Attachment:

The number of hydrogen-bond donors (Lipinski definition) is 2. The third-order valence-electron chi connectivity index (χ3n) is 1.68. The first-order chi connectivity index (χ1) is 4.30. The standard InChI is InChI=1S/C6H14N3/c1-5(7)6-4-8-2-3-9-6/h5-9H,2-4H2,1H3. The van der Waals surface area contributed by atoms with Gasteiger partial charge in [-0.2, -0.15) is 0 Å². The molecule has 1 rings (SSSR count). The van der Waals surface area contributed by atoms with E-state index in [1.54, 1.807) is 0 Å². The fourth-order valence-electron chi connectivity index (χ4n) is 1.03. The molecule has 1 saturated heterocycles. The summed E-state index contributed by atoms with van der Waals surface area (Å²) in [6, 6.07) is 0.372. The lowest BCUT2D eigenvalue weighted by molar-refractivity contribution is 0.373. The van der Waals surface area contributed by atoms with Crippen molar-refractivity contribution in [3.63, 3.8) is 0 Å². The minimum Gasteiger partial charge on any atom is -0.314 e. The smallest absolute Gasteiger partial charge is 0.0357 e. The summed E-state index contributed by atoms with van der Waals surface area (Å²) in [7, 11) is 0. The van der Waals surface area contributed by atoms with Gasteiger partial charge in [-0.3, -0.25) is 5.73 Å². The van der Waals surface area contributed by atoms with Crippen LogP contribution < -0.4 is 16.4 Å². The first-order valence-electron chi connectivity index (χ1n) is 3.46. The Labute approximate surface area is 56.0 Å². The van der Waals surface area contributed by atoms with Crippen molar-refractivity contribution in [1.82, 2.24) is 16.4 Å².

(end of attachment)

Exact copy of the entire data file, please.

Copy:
The number of hydrogen-bond donors (Lipinski definition) is 2. The third-order valence-electron chi connectivity index (χ3n) is 1.68. The first-order chi connectivity index (χ1) is 4.30. The standard InChI is InChI=1S/C6H14N3/c1-5(7)6-4-8-2-3-9-6/h5-9H,2-4H2,1H3. The van der Waals surface area contributed by atoms with Gasteiger partial charge in [-0.2, -0.15) is 0 Å². The molecule has 1 rings (SSSR count). The van der Waals surface area contributed by atoms with E-state index in [1.54, 1.807) is 0 Å². The fourth-order valence-electron chi connectivity index (χ4n) is 1.03. The molecule has 1 saturated heterocycles. The summed E-state index contributed by atoms with van der Waals surface area (Å²) in [6, 6.07) is 0.372. The lowest BCUT2D eigenvalue weighted by molar-refractivity contribution is 0.373. The van der Waals surface area contributed by atoms with Crippen molar-refractivity contribution in [3.63, 3.8) is 0 Å². The minimum Gasteiger partial charge on any atom is -0.314 e. The smallest absolute Gasteiger partial charge is 0.0357 e. The summed E-state index contributed by atoms with van der Waals surface area (Å²) in [7, 11) is 0. The van der Waals surface area contributed by atoms with Gasteiger partial charge in [-0.3, -0.25) is 5.73 Å². The van der Waals surface area contributed by atoms with Crippen LogP contribution < -0.4 is 16.4 Å². The first-order valence-electron chi connectivity index (χ1n) is 3.46. The Labute approximate surface area is 56.0 Å². The van der Waals surface area contributed by atoms with Crippen molar-refractivity contribution in [1.82, 2.24) is 16.4 Å².